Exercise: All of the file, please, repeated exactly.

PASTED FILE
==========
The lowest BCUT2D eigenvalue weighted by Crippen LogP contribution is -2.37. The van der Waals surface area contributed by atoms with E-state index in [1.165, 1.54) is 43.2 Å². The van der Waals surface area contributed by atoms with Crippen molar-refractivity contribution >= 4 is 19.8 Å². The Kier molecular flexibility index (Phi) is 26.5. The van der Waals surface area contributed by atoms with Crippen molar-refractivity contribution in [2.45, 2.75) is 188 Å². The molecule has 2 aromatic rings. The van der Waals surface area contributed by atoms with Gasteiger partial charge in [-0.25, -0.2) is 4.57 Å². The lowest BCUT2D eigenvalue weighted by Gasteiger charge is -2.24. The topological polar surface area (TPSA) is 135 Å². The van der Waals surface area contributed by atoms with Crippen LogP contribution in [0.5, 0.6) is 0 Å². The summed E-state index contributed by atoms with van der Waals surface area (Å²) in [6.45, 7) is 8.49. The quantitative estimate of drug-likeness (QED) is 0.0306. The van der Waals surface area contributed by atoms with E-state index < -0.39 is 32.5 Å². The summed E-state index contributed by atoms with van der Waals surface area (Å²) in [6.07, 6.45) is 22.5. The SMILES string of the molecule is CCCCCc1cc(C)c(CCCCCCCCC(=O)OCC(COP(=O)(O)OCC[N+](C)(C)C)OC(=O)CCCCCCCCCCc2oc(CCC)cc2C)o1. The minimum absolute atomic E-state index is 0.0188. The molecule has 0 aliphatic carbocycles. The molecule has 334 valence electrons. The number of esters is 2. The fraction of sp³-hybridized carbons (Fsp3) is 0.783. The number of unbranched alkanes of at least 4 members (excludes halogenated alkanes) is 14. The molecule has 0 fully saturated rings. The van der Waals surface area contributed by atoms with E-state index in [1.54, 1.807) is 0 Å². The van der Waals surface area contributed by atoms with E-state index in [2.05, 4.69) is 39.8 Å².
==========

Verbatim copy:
The lowest BCUT2D eigenvalue weighted by Crippen LogP contribution is -2.37. The van der Waals surface area contributed by atoms with E-state index in [1.165, 1.54) is 43.2 Å². The van der Waals surface area contributed by atoms with Crippen molar-refractivity contribution >= 4 is 19.8 Å². The Kier molecular flexibility index (Phi) is 26.5. The van der Waals surface area contributed by atoms with Crippen molar-refractivity contribution in [2.45, 2.75) is 188 Å². The molecule has 2 aromatic rings. The van der Waals surface area contributed by atoms with Gasteiger partial charge in [-0.25, -0.2) is 4.57 Å². The lowest BCUT2D eigenvalue weighted by Gasteiger charge is -2.24. The topological polar surface area (TPSA) is 135 Å². The van der Waals surface area contributed by atoms with Crippen LogP contribution in [0.5, 0.6) is 0 Å². The summed E-state index contributed by atoms with van der Waals surface area (Å²) in [6.45, 7) is 8.49. The quantitative estimate of drug-likeness (QED) is 0.0306. The van der Waals surface area contributed by atoms with E-state index < -0.39 is 32.5 Å². The summed E-state index contributed by atoms with van der Waals surface area (Å²) in [6.07, 6.45) is 22.5. The SMILES string of the molecule is CCCCCc1cc(C)c(CCCCCCCCC(=O)OCC(COP(=O)(O)OCC[N+](C)(C)C)OC(=O)CCCCCCCCCCc2oc(CCC)cc2C)o1. The minimum absolute atomic E-state index is 0.0188. The molecule has 0 aliphatic carbocycles. The molecule has 334 valence electrons. The number of esters is 2. The fraction of sp³-hybridized carbons (Fsp3) is 0.783. The number of unbranched alkanes of at least 4 members (excludes halogenated alkanes) is 14. The molecule has 0 fully saturated rings. The van der Waals surface area contributed by atoms with E-state index in [1.54, 1.807) is 0 Å². The van der Waals surface area contributed by atoms with E-state index in [2.05, 4.69) is 39.8 Å².